- Terelle Jerricks
Harry Hall Reflects on Living in San Pedro for a Century
By Terelle Jerricks, Managing Editor
On June 7, Harry Hall is going to become San Pedro’s newest centenarian.
Born three months after San Pedro’s Angels Gate Lighthouse became operational in 1913, Harry, like the lighthouse, is a beacon that symbolizes calm waters and safe harbor.
A generally unassuming figure, spry and bright in his advanced age, no one would have guessed that he was the oldest person in the room when he was honored at the San Pedro’s Legends dinner this past March, celebrating the 150th anniversary of San Pedro’s founding. It took the emcee’s mentioning of his birth date to elicit the ooh’s and aah’s appropriate for the occasion.
A violinist, Harry can be found at The Whale & Ale Friday night schmoozing with friends, admirers and fans as he plays a few sets with the pub’s pianist.
Harry remembers the San Pedro of his youth are as clear as if it were yesterday. That’s not so unusual unless you’re nearly 100 years old.
Downtown San Pedro’s Sixth and Seventh streets stick out in his mind.
“Those streets are still important,” Harry said. “All the businesses went west to Western. There was A-1 Photoshop on 13th and Pacific. There was the Piggly Wiggly store on 6th and Grand, and then there’s the Dunlap Department store,” Harry rattled off in a display of mental acuity.
Harry is a second generation Swede immigrant whose family moved to St. Paul, Minnesota after a famine in the late 1860s, the result of three successive years of massive crop failures. Harry’s parents moved to San Pedro in 1905. Harry was the youngest of eight children.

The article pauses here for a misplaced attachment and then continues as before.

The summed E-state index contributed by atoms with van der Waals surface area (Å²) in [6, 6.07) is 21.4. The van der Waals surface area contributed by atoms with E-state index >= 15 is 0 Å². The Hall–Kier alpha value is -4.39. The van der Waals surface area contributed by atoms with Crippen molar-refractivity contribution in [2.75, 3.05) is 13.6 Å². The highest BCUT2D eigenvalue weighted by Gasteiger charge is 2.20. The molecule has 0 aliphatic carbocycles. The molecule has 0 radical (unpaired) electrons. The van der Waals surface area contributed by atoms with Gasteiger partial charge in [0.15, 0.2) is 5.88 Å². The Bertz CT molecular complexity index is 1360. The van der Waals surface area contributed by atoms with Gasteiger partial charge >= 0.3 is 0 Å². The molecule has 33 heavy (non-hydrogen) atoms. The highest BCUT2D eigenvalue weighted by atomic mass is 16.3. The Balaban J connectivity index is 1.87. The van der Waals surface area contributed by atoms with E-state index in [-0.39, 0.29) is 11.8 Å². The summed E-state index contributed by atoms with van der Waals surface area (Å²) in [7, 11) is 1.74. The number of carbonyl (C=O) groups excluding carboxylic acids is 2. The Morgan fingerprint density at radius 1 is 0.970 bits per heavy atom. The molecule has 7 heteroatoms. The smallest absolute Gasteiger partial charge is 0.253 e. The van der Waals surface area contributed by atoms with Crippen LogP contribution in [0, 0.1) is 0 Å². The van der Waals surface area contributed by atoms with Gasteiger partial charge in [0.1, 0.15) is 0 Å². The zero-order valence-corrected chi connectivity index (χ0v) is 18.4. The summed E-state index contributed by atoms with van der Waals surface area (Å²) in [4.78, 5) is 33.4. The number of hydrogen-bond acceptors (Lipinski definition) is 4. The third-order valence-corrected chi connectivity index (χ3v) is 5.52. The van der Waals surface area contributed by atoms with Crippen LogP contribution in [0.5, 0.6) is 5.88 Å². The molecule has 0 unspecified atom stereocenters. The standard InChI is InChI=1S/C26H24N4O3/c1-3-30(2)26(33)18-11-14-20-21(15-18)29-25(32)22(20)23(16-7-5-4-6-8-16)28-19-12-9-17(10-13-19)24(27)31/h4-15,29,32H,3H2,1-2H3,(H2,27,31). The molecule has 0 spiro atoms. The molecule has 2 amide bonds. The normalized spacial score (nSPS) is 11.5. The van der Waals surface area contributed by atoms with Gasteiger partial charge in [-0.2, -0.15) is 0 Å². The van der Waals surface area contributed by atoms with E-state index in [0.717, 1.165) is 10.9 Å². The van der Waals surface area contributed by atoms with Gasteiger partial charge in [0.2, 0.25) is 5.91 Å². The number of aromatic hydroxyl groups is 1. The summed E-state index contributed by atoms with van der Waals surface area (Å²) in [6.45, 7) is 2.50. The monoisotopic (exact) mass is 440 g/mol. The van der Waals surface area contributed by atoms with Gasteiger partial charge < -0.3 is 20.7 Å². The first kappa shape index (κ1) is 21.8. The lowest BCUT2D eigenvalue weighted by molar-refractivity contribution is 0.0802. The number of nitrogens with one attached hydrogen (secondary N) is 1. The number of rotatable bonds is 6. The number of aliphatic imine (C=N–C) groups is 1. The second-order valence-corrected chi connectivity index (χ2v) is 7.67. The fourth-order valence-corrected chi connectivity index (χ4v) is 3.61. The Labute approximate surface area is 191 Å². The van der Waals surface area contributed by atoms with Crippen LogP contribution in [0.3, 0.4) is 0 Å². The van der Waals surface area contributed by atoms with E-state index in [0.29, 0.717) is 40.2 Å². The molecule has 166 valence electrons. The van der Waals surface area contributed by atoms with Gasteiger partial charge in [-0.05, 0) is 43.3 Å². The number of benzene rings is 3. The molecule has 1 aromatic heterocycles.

Harry’s first and most enduring love affair was with music. A violin salesmen approached Harry at the age of nine with the offer of a free violin if Harry’s parents, who were music lovers anyway, agreed to pay for violin lessons for a year. Harry took lessons for an entire year and was hooked.
Years later, Harry would get to play and lead 100 member orchestras at the Hollywood Bowl. But Harry’s talents wasn’t just limited to playing music. He could write too.
In the 1930s he wrote a song, “I’ll be with you until I find someone new.”
Harry also recorded a song called, “Breeze in, Breeze out,” in the 1940s that was intended to be a uplifting war time song that also warned against abusing drugs and other vices.
In 1942, Harry joined the Navy after he was drafted in World War II. While there, he was assigned to the newly formed U.S. Navy Construction Battalion that accomplished a myriad of construction projects ranging from military bases to paving thousands of miles of roadways and airstrips.
But Harry never remained far from his music. During the war, he had been transferred to the admiral’s orchestra and was put in charge of organizing concerts and parties to boost and maintain troop morale.
When the war ended, he became a teacher. He was so good that he was put in charge of teaching and training other music teachers.
Harry, like the Lionel Richie hit, is easy like Sunday morning. His niece Teddy Lou Hale described her uncle as being easy-going and loving of the people around him.
Family, friends and ostensibly former students say Harry was always a popular guy. The same qualities that lead the student body of San Pedro High School to elect him student body president, were the same qualities that lead an admiral to link on to Harry in the war and lead the admirals orchestra.
Harry is not one to rush or sweat the small stuff. One piece of advice he had:
“Don’t be so anxious to get married.”
It takes time to find the right one. Harry was 37 before he married his first wife. But he has lived long enough to find a great love twice in his lifetime.
He doesn’t have any children of his own. Affectionately called Uncle Harry, he has a multitude of nieces, nephews and grand nieces and nephews and an even greater horde of people to which he has taught music during his long life.
When asked what his secret was to longevity, he replied, “Be nice, try not to set the old hate button and pray every once in awhile.”
But that sounded just a little too easy.